Marc Angel pictured outside a vigil for Brexit on 31 January this year. He says Europe must change course
Photo: Matic Zorman
The latest guest editorial focusing on the future of the European Union, written for Delano and Paperjam as part of the Summer like no other series, MEP Marc Angel (LSAP) argues that restoring confidence in the European project is crucial.
Beyond the energy transition called for by the European Commission at the beginning of its mandate, social, democratic and technological challenges are now at the forefront of the European project.
We need an ambitious project, that requires both a transformation of our way of life and the modernisation of our economy, while preserving our social gains and supporting our fellow citizens and industries as they move towards a just and sustainable transition in the digital age.
To achieve this, sufficient resources will have to be put on the table. The European Commission has already proposed a plan of €1,000 billion to ensure carbon neutrality by 2050, but we must do more, and faster.
We must look for new resources for the European Union to avoid the cost of the transition being borne by European citizens.
Taxation of non-recyclable plastics, taxation on financial transactions (FTT), the fair taxation of the Gafa or the establishment of a common consolidated corporate tax base are all ways to achieve this.
Moreover, Europe must change course. The successive crises of recent years have proved disastrous for European citizens, giving rise to regimes that are insufferable.
Invest in human capital
It is high time to invest heavily in human capital. And what better interlocutor to achieve this than the social partners who are at the heart of our workforce.
Europe can also support this approach by acting as a lever for public investment.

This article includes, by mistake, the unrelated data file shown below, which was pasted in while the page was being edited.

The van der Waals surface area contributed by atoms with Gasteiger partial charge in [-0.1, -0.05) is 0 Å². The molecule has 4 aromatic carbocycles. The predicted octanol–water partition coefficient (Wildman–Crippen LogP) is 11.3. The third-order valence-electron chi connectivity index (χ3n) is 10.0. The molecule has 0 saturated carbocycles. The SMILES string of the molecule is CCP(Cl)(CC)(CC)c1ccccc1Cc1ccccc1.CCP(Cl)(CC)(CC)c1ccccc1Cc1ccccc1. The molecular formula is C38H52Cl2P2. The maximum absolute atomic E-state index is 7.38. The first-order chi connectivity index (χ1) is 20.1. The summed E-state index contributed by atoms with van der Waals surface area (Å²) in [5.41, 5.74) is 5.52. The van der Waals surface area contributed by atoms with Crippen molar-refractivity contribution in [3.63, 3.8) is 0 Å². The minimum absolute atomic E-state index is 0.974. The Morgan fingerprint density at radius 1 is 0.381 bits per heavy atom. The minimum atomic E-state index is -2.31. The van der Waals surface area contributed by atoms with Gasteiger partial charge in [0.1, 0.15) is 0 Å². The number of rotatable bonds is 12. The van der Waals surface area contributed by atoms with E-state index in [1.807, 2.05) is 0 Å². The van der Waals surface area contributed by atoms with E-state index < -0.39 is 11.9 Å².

The cohesion funds will therefore have to play an active role in the transition from our current model to a socially and environmentally sustainable model, while public investments contributing to carbon neutrality and social development will have to be excluded from the calculation of the debt of the States, so as not to plunge European economies into even more fragility.
We will also have to create jobs that will lead to this transition and train workers accordingly. Digital transition will have to be at the heart of this action.
Access to a high-quality WiFi network is now indispensable in Europe. Digital technology and its learning are essential for the development of new skills on the labour market, which is why we are calling for an increase in European funds currently allocated to the training of young people, and a redistribution of these to training in new technological tools.
We must also guarantee the acceptability of this transition to all European citizens, especially the most vulnerable.
The strengthening of social dialogue and the establishment of new social protection mechanisms will be necessary to accompany the most vulnerable to the transition. The European minimum wage and the realisation of the European pillar of social rights will be the guarantors of this success, while the European Semester will be responsible for putting this transition into action.
Rule of law
Currently responsible for coordinating national economic and social policies, we call for a comprehensive reform of the European Semester, where social and environmental issues will be put on an equal footing with economic issues.
Moreover, we call for a strengthening of the rule of law in Europe. It is crucial to restore confidence of European citizens in our institutions.
To do so, we must ensure greater transparency in the management of European day-to-day affairs and ensure greater participation by the European Parliament in the implementation of the European Semester.
It is also crucial to ensure that the fundamental rights to which each member state has subscribed are respected. However, we are currently witnessing flagrant violations of these values by some European partners, while they benefit generously from European funds.
That is why we are calling for a new democratic pact, whose principle of conditionality will be the cornerstone. Indeed, suspending the allocation of European funds to countries where fundamental rights are not respected must become a golden rule in Europe; for the European Semester, it must be imposed as a warning tool for all European partners.
The transition will thus be marked by a red heart that aims to be progressive and human in scale.